The petition focuses on loss of parking, increased traffic, the somewhat vague "change the character of the neighborhood", and lack of sufficient process. The parking issue is interesting primarily because the developers sought from the Planning Board a reduction in required parking. There has been a curious mixture of actual trends and wishful thinking of late when it comes to the matter of parking for new residential developments. While it’s true that more households are going without cars, it’s a valid concern that when parking is not included in new housing, at least some of the new residents will store their cars on the streets ($25/year permit fee) instead of paying exorbitant fees to park on premises. Honestly, that’s what I would do. The claims of burdensome increases in traffic seem ill-founded. Residential developments generally don’t have major impacts on traffic, especially if many of the residents exhibit similar behavior to other Cambridge residents in walking and biking to work.

The "change the character of the neighborhood" concern is the one I find most interesting. Neighborhoods are more about people than buildings, so it’s a little hard to figure what kind of change is the offense here. Perhaps it’s the potential influx of young professionals (they give me the willies, too), but it’s probably the case that most of the new residents would be much like the people who have been bidding up and buying homes throughout Cambridgeport and the rest of Cambridge for the last decade and more. If that’s the objection, then it’s fair to say that this is not an issue of zoning.

Resolution #6. Resolution on the death of Krystle M. Campbell.   Councillor Cheung

Resolution #7. Resolution on the death of Martin Richard.   Councillor Cheung

Resolution #8. Resolution on the death of Lu Lingzi.   Councillor Cheung

Resolution #11. Thanks to MIT and public safety officials who organized the memorial service for Officer Sean Collier and sympathy to MIT community in this time of loss.   Mayor Davis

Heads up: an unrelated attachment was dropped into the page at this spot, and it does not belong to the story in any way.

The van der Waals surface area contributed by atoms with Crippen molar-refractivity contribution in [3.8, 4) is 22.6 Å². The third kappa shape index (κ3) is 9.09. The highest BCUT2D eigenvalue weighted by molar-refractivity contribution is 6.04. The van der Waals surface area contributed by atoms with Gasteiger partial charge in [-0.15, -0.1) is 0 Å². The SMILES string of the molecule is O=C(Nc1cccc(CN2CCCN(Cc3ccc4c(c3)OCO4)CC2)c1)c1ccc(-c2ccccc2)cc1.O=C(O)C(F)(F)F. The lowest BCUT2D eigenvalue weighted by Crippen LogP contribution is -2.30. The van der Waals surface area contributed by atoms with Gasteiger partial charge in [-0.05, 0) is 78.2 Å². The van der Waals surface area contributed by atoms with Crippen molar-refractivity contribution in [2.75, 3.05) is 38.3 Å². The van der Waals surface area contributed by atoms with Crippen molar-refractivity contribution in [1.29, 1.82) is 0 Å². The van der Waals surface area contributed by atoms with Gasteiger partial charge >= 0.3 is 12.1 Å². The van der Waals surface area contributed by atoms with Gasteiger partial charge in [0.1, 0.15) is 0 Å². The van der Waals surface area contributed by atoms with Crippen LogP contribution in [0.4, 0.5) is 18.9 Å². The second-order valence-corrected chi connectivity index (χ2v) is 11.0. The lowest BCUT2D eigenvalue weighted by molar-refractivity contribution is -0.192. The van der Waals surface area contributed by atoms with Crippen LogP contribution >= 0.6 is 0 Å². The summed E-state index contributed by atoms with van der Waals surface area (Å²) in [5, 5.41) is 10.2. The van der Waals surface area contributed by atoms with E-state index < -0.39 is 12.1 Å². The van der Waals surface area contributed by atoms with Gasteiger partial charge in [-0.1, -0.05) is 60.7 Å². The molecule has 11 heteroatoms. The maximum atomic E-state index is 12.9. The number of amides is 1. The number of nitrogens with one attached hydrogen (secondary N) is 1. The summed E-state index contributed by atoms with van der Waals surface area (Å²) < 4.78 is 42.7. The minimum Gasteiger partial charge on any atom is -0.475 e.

The events of the last two weeks have hit most of us pretty close to home. In addition to the deaths of these four individuals, many have been maimed, including a number of Cambridge residents known to many of us. When the city was effectively shut down during the hunt for the surviving murderer, some people worried that we were in a "police state," but one friend of mine appropriately characterized it as "an act of mass cooperation with law enforcement." I think that captures it perfectly, and I hope that spirit of cooperation continues. This chapter began for me when, after an 8-mile hike with AMC Local Walks, I was under Copley Square when the bombs exploded. This past Saturday I led another AMC hike in the Middlesex Fells, and I’ve chosen to close this horrible chapter on that positive note. I hope we never have to go through anything like this again.

Order #1. That the City Council refer to the Ordinance Committee and the Planning Board, for hearing and report, the proposed changes to the Cambridge Zoning Ordinance relating to rainwater separation in residential buildings.   Councillor Kelley

I’m pretty sure the genesis of this proposal was a request last year from one resident who wanted to replace his flat roof with a pitched roof. Overall, the proposed zoning change contains some interesting ideas and deserves consideration.

Order #4. That the City Manager is requested to instruct the City Solicitor to clarify the expiration date for zoning petitions filed in the City of Cambridge – either 90 days from the date of the first City Planning Board meeting or 90 days from the first City Council Ordinance Committee meeting.   Councillor vanBeuzekom

Let’s just make this simple. There is no need for further clarification. Simply propose a minor zoning amendment to change Section 1.52 of the City’s zoning ordinance to replace "within ninety (90) days after the Planning Board’s hearing" to "within ninety (90) days after the initial Ordinance Committee hearing". That makes the state law and the city ordinance consistent – problem solved.

Order #5. That the City Manager is requested to direct the City Solicitor to clarify whether private driveways and apartment garages may be rented to car owners that are unrelated to the property and by what process can these spaces be legally rented.   Councillor vanBeuzekom

The simple answer is that they generally cannot be rented, but we all know people who do rent them out. It’s one thing to let a friend or neighbor park in your driveway, but it’s a whole ‘nuther matter when you’re essentially running a commercial enterprise by deriving income in this manner. It also violates the City’s Vehicle Trip Reduction Ordinance.

Order #7. That the City Manager is requested to provide to the Cambridge City Council an explanation of how the City of Cambridge Police Department and the FBI work together to collect and share local intelligence information and respond to reports on individuals that are identified as potential terrorists.   Councillor vanBeuzekom

This should receive a fine response from Councillor Decker and the ACLU gang, but it’s a legitimate question and concern. – Robert Winters